Southeast Asia should change outdated attitudes toward investment from China

By Wang Jiamei Source:Global Times Published: 2018/1/25 22:53:40

Some politicians in Southeast Asian nations never tire of playing political games by smearing Chinese investment, a typical manifestation of nationalism that actually represents an irresponsible attitude toward their own national interests.

In a speech at Invest Malaysia 2018 in Kuala Lumpur on Tuesday, Malaysian Prime Minister Najib Razak dismissed claims that Malaysia is selling sovereignty to China for its investment, calling these charges "scaremongering" by irresponsible political opponents.

With Malaysia recording higher foreign direct investment from Japan compared with China, such accusations amount to nothing but stirring up nationalist sentiment against China, which is actually not new in various Southeast Asian nations.

But it represents a serious misunderstanding of China's opening-up policy, which adheres to developing extensive economic, trade and technological exchanges and cooperation with countries and regions on the basis of equality and mutual benefit.

For some historical reasons, those who have little knowledge of China's opening-up and overseas development policies are still inclined to link contemporary Chinese investment in Southeast Asia to its foreign policy toward the region decades ago.

Such concerns may be understandable, but it seems irresponsible for politicians to make misleading allegations by taking advantage of this traditional misunderstanding. Fundamentally speaking, fanning the flames of nationalism for political gain goes against the interests of the Malaysian people.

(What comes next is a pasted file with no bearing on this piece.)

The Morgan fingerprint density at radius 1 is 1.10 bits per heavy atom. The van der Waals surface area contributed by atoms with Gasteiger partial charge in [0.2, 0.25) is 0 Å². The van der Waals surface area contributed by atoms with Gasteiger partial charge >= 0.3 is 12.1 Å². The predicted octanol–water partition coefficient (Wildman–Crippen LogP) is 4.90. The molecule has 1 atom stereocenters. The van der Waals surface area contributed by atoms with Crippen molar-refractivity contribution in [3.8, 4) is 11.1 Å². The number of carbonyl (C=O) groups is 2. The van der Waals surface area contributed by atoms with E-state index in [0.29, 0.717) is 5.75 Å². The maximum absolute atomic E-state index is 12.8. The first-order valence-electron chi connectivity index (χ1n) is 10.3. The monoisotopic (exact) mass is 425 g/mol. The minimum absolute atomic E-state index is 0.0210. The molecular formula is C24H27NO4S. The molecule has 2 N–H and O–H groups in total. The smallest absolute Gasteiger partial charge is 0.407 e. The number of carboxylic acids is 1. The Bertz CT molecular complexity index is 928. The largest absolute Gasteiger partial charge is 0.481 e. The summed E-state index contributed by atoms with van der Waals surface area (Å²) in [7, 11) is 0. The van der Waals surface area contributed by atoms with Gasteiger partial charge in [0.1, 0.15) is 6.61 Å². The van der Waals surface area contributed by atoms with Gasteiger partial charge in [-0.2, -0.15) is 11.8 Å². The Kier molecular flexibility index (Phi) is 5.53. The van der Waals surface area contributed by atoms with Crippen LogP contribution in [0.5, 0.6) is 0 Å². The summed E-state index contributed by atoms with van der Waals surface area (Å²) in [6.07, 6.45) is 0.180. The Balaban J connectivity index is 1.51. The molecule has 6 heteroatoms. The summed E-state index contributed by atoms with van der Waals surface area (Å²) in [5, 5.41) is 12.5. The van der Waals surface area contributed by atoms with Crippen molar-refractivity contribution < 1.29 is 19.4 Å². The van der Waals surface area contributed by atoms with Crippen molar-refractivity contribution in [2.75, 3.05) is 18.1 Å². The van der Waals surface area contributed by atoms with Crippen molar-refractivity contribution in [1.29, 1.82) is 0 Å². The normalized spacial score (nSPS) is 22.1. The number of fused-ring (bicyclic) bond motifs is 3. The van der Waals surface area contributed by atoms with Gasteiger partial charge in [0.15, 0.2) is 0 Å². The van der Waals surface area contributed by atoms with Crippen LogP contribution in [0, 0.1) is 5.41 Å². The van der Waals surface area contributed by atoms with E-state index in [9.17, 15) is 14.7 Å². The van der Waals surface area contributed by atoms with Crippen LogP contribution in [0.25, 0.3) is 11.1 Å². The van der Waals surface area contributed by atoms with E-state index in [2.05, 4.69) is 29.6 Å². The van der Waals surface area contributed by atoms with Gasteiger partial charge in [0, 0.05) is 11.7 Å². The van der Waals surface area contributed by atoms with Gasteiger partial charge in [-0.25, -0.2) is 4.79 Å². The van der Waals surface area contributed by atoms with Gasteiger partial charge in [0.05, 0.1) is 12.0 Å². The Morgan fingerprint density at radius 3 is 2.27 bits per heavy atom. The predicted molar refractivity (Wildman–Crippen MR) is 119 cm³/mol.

It is true that there has been a rise in Chinese investments and projects in Malaysia in recent years, especially under the Belt and Road (B&R) initiative. For instance, in August 2017, ground was broken on a $13 billion East Coast Rail Line in Malaysia, a rail link being built by China that will connect the country's east and west coasts, as well as its main shipping ports.

B&R projects like the rail line are aimed at improving local infrastructure and connectivity, bringing real benefits to the local people.

Moreover, bilateral investment is not a one-way issue as Malaysian companies have also made investments in China. A typical example is Malaysia's conglomerate Genting's ski resort in Zhangjiakou, North China's Hebei Province. Known as the Genting Resort Secret Garden, the facility is expected to host the high-profile Olympic freestyle skiing and snowboarding events in the Winter Olympics 2022.

Tangible economic benefits and projects show that only bilateral cooperation can promote common development.

The author is a reporter with the Global Times. bizopinion@globaltimes.com.cn

Posted in: EYE ON ECONOMY

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